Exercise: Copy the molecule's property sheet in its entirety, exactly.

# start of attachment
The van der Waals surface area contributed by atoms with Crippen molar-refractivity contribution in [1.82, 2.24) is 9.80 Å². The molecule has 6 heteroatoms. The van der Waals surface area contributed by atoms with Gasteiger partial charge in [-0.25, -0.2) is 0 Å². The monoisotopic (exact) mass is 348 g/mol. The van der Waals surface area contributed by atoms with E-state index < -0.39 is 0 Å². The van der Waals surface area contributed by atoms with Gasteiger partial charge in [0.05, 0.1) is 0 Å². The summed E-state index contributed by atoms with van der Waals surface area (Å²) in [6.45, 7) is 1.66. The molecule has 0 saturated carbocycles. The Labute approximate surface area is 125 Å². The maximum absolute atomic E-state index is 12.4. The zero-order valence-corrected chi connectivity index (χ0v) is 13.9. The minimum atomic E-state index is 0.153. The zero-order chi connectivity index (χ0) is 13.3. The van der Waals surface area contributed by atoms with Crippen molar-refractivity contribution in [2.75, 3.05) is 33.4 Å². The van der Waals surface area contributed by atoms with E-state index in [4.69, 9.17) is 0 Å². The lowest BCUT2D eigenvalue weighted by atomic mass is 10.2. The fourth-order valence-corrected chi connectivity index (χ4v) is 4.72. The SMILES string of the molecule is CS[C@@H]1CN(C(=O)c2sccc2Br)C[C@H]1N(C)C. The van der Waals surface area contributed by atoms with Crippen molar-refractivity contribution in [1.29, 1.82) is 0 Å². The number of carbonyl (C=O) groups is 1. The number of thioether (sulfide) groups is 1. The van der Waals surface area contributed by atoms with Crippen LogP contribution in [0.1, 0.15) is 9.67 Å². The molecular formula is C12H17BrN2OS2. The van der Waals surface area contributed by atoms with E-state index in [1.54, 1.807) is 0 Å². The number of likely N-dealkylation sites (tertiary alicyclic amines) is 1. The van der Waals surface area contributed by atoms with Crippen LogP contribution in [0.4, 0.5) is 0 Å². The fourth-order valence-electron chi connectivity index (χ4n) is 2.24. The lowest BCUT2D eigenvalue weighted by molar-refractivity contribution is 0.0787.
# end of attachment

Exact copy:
The van der Waals surface area contributed by atoms with Crippen molar-refractivity contribution in [1.82, 2.24) is 9.80 Å². The molecule has 6 heteroatoms. The van der Waals surface area contributed by atoms with Gasteiger partial charge in [-0.25, -0.2) is 0 Å². The monoisotopic (exact) mass is 348 g/mol. The van der Waals surface area contributed by atoms with E-state index < -0.39 is 0 Å². The van der Waals surface area contributed by atoms with Gasteiger partial charge in [0.05, 0.1) is 0 Å². The summed E-state index contributed by atoms with van der Waals surface area (Å²) in [6.45, 7) is 1.66. The molecule has 0 saturated carbocycles. The Labute approximate surface area is 125 Å². The maximum absolute atomic E-state index is 12.4. The zero-order valence-corrected chi connectivity index (χ0v) is 13.9. The minimum atomic E-state index is 0.153. The zero-order chi connectivity index (χ0) is 13.3. The van der Waals surface area contributed by atoms with Crippen molar-refractivity contribution in [2.75, 3.05) is 33.4 Å². The van der Waals surface area contributed by atoms with E-state index in [4.69, 9.17) is 0 Å². The lowest BCUT2D eigenvalue weighted by atomic mass is 10.2. The fourth-order valence-corrected chi connectivity index (χ4v) is 4.72. The SMILES string of the molecule is CS[C@@H]1CN(C(=O)c2sccc2Br)C[C@H]1N(C)C. The van der Waals surface area contributed by atoms with Crippen molar-refractivity contribution in [1.29, 1.82) is 0 Å². The number of carbonyl (C=O) groups is 1. The number of thioether (sulfide) groups is 1. The van der Waals surface area contributed by atoms with Crippen LogP contribution in [0.1, 0.15) is 9.67 Å². The molecular formula is C12H17BrN2OS2. The van der Waals surface area contributed by atoms with E-state index in [1.54, 1.807) is 0 Å². The number of likely N-dealkylation sites (tertiary alicyclic amines) is 1. The van der Waals surface area contributed by atoms with Crippen LogP contribution in [0.4, 0.5) is 0 Å². The fourth-order valence-electron chi connectivity index (χ4n) is 2.24. The lowest BCUT2D eigenvalue weighted by molar-refractivity contribution is 0.0787.